Lookout Mountain Judicial Circuit (

FILING FOR DIVORCE – Every contested Divorce starts the same way.  One party files a Complaint for Divorce and serves the other party.  A Divorce is filed with the Clerk’s office in the county where the divorce will be heard.  The filing party must pay a filing fee which at this time is about $250.  The cost to serve the other party is usually around $50 but can be more depending on the difficulty of service and if it’s necessary to use a private process server as opposed to the Sheriff’s Office.

EX PARTE ORDERS – In many cases, at the time the Divorce is filed, the filing party may also ask a Judge for an Ex Parte Order.  An Ex Parte Order is simply an Order which is granted without the other party being present.  This is often done in cases where there are minor children.  The typical Ex Parte Order will give one party custody of the minor children and possession of the marital home pending the Temporary Hearing.  When an Ex Parte order is granted, that Order will be filed along with the Complaint for Divorce and served upon the other party at the same time as the Complaint of Divorce. Ex Parte Orders are usually only in effect for a few weeks until a Temporary Hearing where both parties are present and can be heard by the court.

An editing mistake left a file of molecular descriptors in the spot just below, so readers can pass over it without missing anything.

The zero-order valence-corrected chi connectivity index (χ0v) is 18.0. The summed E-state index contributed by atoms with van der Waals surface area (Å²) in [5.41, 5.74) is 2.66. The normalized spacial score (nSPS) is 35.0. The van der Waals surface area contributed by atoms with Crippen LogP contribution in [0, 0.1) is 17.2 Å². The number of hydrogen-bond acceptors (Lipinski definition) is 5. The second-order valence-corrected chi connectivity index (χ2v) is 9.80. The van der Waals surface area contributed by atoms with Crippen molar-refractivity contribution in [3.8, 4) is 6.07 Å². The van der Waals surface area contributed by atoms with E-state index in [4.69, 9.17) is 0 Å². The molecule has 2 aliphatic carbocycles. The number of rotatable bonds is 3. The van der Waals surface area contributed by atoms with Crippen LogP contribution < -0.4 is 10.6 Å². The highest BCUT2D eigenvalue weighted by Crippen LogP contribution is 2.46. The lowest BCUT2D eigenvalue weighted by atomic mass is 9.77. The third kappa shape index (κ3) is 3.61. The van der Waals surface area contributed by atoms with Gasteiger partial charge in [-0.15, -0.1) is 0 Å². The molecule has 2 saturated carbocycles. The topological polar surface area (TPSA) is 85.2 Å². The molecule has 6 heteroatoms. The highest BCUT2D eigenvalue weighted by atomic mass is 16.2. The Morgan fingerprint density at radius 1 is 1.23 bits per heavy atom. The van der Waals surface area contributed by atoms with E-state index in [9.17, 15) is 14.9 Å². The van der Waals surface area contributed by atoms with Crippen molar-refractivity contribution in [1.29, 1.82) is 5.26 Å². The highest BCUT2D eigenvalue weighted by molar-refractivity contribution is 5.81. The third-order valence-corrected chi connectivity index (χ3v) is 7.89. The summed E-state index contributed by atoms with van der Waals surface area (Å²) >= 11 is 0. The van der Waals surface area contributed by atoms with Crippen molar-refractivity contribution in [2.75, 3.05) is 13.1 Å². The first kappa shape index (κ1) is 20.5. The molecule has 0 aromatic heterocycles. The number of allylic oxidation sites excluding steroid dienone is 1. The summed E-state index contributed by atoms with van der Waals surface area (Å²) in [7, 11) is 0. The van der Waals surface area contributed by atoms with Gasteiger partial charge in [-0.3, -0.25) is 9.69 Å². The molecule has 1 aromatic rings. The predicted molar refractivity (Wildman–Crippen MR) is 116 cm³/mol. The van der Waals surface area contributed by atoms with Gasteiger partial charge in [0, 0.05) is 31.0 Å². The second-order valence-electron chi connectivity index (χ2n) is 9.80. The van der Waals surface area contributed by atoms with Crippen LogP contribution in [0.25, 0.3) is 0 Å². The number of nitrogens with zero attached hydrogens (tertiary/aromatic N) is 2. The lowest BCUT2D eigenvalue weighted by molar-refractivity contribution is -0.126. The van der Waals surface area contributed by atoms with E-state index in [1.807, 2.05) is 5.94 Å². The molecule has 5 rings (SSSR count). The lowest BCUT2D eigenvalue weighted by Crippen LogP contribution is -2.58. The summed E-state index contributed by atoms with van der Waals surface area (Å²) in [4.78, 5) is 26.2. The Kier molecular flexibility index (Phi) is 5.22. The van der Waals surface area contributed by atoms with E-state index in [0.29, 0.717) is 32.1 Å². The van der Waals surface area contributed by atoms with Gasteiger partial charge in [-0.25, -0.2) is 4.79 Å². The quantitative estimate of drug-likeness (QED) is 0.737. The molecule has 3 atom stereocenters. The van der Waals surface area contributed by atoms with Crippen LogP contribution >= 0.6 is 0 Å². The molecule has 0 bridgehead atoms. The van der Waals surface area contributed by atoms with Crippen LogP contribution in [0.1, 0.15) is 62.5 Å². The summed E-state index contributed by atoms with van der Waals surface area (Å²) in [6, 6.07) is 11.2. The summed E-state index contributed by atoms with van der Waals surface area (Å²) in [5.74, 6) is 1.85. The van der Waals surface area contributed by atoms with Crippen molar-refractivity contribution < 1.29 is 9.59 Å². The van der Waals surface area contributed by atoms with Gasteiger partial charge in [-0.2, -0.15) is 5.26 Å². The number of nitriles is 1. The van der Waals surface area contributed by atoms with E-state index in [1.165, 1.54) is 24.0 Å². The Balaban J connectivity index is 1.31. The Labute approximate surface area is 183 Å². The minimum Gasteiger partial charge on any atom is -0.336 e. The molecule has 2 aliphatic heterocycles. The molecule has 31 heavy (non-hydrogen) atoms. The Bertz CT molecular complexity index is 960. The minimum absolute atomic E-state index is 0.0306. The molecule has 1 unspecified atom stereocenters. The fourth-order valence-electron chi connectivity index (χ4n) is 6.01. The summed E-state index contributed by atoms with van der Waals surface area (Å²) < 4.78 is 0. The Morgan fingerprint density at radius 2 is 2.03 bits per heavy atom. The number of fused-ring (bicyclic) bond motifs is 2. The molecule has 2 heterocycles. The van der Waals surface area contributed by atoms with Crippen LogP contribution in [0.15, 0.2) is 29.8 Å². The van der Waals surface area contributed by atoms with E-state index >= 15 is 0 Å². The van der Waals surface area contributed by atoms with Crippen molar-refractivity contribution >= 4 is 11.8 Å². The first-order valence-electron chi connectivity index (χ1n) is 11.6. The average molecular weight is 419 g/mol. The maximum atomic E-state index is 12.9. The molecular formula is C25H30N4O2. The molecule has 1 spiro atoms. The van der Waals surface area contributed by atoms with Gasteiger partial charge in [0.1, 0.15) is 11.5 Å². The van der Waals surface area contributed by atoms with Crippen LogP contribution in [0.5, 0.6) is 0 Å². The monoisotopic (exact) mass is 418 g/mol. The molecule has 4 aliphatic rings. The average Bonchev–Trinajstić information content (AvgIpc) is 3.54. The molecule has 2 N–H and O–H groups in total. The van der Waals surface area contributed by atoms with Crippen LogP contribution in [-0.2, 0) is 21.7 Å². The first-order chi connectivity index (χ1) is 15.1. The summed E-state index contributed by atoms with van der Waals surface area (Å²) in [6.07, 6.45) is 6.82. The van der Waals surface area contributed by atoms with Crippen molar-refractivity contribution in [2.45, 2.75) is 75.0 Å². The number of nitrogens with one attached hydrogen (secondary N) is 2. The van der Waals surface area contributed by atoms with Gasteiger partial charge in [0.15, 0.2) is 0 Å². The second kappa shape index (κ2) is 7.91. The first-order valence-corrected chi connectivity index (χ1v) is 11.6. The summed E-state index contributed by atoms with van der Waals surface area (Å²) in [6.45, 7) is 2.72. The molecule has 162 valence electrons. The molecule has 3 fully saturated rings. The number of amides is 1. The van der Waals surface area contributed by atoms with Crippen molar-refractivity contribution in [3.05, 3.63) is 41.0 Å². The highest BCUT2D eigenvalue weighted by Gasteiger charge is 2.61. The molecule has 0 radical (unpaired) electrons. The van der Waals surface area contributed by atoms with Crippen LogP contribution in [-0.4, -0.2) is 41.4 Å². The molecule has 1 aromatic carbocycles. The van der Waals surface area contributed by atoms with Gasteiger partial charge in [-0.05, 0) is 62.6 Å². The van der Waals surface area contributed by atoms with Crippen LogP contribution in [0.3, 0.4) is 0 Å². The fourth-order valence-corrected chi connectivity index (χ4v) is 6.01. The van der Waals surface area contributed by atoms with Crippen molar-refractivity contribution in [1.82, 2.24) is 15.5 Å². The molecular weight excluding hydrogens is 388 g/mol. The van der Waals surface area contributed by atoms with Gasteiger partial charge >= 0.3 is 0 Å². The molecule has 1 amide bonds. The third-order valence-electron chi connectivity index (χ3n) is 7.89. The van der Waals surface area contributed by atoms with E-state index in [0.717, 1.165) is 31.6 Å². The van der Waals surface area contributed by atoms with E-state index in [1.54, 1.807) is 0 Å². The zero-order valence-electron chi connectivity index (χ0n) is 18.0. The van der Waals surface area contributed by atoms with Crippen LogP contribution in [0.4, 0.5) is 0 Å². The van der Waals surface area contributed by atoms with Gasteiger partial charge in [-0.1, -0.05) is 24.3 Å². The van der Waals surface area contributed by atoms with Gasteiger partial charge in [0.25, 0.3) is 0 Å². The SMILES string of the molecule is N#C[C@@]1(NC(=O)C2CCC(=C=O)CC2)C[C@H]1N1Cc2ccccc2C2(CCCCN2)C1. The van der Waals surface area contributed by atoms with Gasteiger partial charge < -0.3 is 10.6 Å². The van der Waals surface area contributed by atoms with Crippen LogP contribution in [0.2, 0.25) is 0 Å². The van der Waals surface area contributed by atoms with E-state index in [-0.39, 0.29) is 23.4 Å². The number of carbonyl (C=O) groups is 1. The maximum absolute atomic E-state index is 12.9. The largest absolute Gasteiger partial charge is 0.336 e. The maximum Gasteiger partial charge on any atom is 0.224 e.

PERSONAL SERVICE – A Divorce like any civil case must be served upon the other party.  This is typically done by having a private process server or having the County Sheriff serve the other party with the Complaint for Divorce.  An Entry of Service showing where the other party has received the documents and signed an acknowledgment of that receipt will be filed with the Court. If an Ex Parte Order has been granted the Temporary Hearing date will be set in that Order.  If an Ex Parte Order was not done then usually the other party will have 30 days from the date of service to file an Answer with the Court.

OVERVIEW OF TEMPORARY HEARING – A Temporary Hearing is the first court date.  Any ruling by the Court or agreement between the parties reached at a Temporary Hearing will be as the name says, temporary in nature.  At a Temporary Hearing the issues that will be dealt with will usually be temporary custody of the children, a temporary visitation arrangement with children, temporary possession of the marital home or any other marital property, attorney’s fees, temporary alimony and other issues which need to be dealt with before the Final Hearing.  There are limitations placed upon Temporary Hearings such as you are only allowed a limited number of witnesses and the hearing cannot last longer than two hours without prior approval of the Judge. In each county of this Judicial Circuit there are two “Circuit Court” days in which Family Law cases are heard each month.